The incredulity of Saint Thomas
An excerpt from Notes on the glass:
The incredulity of Saint Thomas constructs a symbolic narrative of the universal frameworks used in creation of cultures using two elements borrowed from art history: Marcel Duchamp’s Large Glass and the classical iconographic representation of the incredulous Thomas.
I The invisible weight of history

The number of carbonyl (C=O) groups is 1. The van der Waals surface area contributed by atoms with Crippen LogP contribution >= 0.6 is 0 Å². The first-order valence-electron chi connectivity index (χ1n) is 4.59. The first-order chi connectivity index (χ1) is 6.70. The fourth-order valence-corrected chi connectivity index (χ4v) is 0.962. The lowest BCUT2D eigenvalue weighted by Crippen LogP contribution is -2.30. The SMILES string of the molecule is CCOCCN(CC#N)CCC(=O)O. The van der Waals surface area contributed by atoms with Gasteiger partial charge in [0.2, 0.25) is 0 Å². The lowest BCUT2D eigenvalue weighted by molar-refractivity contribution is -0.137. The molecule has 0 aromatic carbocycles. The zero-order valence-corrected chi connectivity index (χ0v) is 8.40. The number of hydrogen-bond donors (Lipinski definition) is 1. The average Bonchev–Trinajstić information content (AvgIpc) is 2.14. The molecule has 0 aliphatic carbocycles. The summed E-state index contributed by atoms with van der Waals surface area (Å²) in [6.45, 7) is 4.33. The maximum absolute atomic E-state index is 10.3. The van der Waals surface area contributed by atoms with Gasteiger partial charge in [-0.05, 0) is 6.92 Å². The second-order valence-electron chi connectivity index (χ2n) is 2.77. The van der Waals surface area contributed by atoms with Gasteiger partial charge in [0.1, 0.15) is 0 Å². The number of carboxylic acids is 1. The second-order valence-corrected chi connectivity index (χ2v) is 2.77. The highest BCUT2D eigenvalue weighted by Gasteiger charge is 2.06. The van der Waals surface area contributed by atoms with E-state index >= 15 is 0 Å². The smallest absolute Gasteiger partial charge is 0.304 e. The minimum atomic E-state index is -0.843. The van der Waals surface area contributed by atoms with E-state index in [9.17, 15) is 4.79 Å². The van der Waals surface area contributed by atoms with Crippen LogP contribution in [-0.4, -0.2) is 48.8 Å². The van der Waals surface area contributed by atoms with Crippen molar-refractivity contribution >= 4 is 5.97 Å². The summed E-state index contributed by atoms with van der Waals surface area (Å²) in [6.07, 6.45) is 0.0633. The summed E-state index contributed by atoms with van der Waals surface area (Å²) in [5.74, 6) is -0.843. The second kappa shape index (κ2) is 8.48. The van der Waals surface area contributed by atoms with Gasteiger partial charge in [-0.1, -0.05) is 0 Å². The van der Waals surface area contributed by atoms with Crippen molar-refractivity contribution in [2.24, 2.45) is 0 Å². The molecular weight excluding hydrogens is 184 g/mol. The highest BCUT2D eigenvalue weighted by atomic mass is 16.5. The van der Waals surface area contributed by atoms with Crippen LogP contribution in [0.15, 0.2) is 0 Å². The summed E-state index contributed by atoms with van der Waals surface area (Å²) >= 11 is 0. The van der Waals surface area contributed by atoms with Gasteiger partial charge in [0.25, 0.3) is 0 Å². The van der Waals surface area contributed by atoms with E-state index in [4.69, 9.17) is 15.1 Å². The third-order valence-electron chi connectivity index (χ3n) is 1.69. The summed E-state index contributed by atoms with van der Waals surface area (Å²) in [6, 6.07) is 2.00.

One of the basic ideas of modernity is rejection of the traditional culture which is replaced by the insatiated cultivation of the new. Modern artists like Duchamp would not have been considered from the perspective of the classical tradition. The Large Glass breaks and it is exactly its ‘myth-building function’ (the content, like meaning behind specific elements and their political implications are pushed to a secondary place and become hidden – this is precisely how myths work). At that point, the Glass ceases being a work of art, it acquires historical quality and essentially becomes a relic of art history, in this case, also of modernity. Its content might be valid for further study. However, its mythical quality acquired by breaking shadows everything else. ‘Each time I see a broken glass in the street I think of Marcel Duchamp’ was the beginning of the concept of the readyframed – every object one chooses has already the frame of history upon it, and so every common abandoned object, like a broken glass, may become a work of art; the frame is suggested by the artist, but essentially established by the spectator. The shared consciousness of history and common desire to belong are, generally speaking, the basic prerequisites for establishing culture and common identity.